In a series of straw votes last week, the planning commission endorsed a number of policy changes designed to cap the size of new single units, re-legalize structures that include more than one unit inside and allow buildings to get slightly bigger to include multiple units, Sightline reports.
The commission also recommended increasing the maximum number of allowable homes on a (previously single-family) lot to three or four.
The commission is an advisory body, so the changes still must go before the City Council. But its recommendations carry some weight, especially because the Portland City Council has been leaning pro-density in recent years, according to the website.
“The goal is to reduce demolitions of one small house for one big house, and incentivize things the public has an interest in having more of: homes, especially less expensive homes, especially ones that rehab old structures instead of demolishing them,” Sightline reports. The changes reflect a vision for the city “where more expensive detached homes and more affordable small plexes are all mixed together,” according to the website.
Minneapolis officials have been debating a similar long-range vision, As Next City has covered. Mayor Jacob Frey has voiced strong support for so-called “fourplexes” in single-family neighborhoods, with the goal of increasing density without massive new developments.
The concept is an example of gentle density — i.e., increased density from duplexes or garage apartments in areas zoned mostly for single-family homes. In Toronto, officials have also been eyeing the city’s network of alleys — or laneways — as a source of second units in neighborhoods that generally keep to one home per lot.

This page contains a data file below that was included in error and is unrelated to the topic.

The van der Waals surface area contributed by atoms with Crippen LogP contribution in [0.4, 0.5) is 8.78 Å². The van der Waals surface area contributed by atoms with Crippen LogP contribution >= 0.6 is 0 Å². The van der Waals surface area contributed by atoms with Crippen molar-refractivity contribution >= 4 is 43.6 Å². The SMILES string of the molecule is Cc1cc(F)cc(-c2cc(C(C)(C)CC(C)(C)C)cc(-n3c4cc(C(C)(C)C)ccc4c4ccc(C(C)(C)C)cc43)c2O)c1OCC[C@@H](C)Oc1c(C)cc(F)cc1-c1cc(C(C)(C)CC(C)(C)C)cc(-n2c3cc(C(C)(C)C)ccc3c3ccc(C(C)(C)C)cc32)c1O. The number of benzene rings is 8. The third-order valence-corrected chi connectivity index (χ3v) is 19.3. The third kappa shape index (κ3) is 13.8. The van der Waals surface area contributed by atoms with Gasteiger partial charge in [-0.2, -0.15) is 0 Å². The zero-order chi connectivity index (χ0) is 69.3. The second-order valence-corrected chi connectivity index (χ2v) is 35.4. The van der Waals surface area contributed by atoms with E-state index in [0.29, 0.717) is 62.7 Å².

In Portland, planning officials see the smaller homes as a win not just for increased supply, but for sustainability as well.
“For all the talk about, ‘We can’t fit into this 2,500 square foot house,’ I kind of think, well, we did for most of human history, in houses half that size,” commissioner Eli Spevak said last week, according to Sightline. “I also think about the carbon issues. Oregon has studied this more than any state. The biggest carbon impact of new construction, over the lifespan of a house, is how big it is. Seventy, 80 percent of the carbon impact of a house is heating and cooling the space. … Attached housing is great for that also, and this code supports both those things: attached housing and small homes.”
Rachel Dovey is an award-winning freelance writer and former USC Annenberg fellow living at the northern tip of California’s Bay Area. She writes about infrastructure, water and climate change and has been published by Bust, Wired, Paste, SF Weekly, the East Bay Express and the North Bay Bohemian.